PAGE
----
To become a leading research or applied scientist, a good degree from a university is essential. This may or may not be in meteorology. Others enter meteorology with degrees in physics or maths. An increasing number of people enter the profession with degrees in associated subjects, including computing, environmental studies, physical geography and electronics.
Details of research opportunities in British Universities can be found here.
The following courses have been accepted as fulfilling the requirements for core content under the Society's Chartered Meteorologist Accreditation Scheme: List of accredited courses.
A complete list of courses with some weather & climate content may be found on the MetLink website.
A wide range of free online courses in meteorology is available for those with a professional or general interest in meteorology as part of the COMET programme
The Open University offers an unaccredited, short course called Learn about the Weather.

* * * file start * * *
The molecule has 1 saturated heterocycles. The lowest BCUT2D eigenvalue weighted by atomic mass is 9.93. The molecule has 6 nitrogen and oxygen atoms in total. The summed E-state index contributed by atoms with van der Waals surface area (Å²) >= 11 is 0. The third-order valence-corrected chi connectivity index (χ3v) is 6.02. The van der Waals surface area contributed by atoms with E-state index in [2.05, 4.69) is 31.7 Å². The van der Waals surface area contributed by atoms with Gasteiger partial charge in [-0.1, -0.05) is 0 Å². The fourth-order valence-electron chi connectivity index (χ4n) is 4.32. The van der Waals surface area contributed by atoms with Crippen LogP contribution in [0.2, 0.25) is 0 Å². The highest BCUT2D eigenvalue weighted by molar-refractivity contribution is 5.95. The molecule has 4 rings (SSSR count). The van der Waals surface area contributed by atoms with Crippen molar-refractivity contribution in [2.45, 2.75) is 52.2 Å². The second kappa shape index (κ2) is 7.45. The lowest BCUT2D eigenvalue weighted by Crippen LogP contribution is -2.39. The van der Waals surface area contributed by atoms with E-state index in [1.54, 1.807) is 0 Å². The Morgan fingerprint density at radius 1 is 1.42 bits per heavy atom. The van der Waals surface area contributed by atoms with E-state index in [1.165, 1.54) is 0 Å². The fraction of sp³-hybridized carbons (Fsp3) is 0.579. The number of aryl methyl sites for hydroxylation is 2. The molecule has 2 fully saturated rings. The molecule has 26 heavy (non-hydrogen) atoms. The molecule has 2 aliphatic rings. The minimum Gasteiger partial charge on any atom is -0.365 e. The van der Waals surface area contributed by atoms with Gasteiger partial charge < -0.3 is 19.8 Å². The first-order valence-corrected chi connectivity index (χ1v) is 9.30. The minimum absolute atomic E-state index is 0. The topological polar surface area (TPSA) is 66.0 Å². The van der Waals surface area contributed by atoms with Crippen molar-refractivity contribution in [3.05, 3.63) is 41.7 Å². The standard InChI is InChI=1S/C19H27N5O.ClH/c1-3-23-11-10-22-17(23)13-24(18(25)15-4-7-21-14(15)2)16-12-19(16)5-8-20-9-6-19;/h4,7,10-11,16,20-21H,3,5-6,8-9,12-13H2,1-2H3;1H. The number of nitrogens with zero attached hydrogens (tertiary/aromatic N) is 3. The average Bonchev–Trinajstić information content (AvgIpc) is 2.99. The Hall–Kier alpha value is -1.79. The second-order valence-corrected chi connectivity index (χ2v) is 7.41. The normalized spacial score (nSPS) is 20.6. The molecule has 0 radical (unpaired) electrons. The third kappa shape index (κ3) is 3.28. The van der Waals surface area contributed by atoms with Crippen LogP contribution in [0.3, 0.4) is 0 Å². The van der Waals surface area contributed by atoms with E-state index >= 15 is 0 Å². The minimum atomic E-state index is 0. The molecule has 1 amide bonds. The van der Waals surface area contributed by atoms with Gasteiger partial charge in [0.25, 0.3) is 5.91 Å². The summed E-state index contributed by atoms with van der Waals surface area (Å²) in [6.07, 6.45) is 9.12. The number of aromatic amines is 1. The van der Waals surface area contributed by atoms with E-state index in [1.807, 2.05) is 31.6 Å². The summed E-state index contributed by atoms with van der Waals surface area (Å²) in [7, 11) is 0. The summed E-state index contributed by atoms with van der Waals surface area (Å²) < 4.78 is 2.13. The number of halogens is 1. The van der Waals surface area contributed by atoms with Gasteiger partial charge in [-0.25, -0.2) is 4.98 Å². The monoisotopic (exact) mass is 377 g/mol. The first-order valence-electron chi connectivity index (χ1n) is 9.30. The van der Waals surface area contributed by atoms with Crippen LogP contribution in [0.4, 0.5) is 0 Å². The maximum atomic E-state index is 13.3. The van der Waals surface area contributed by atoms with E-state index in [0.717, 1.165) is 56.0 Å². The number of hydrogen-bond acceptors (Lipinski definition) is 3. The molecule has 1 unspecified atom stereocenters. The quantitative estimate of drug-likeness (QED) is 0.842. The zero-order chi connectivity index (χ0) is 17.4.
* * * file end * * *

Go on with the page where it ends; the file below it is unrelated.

Climateeducation.net offer a free online course called "An introduction to the science of climate and climate change".
Those who wish to enter the profession at non-graduate level require A-level or a relevant vocational qualification in a mathematical or physical science. Opportunities exist within the profession for vocational training leading to higher-level qualifications.
The Royal Meteorological Society Chartered Meteorologist Accreditation Scheme is awarded to individuals who have reached, and continue to maintain, a high level of competence in their specialist areas of meteorology and have agreed to subscribe to a Code of Conduct laid down by the Society.
The Royal Meteorological Society Registered Meteorologist Accreditation Scheme is a professional qualification for members pursuing a career in meteorology, or working in a role supporting meteorological services.
Information about work experience in weather and climate can be found on the MetLink site.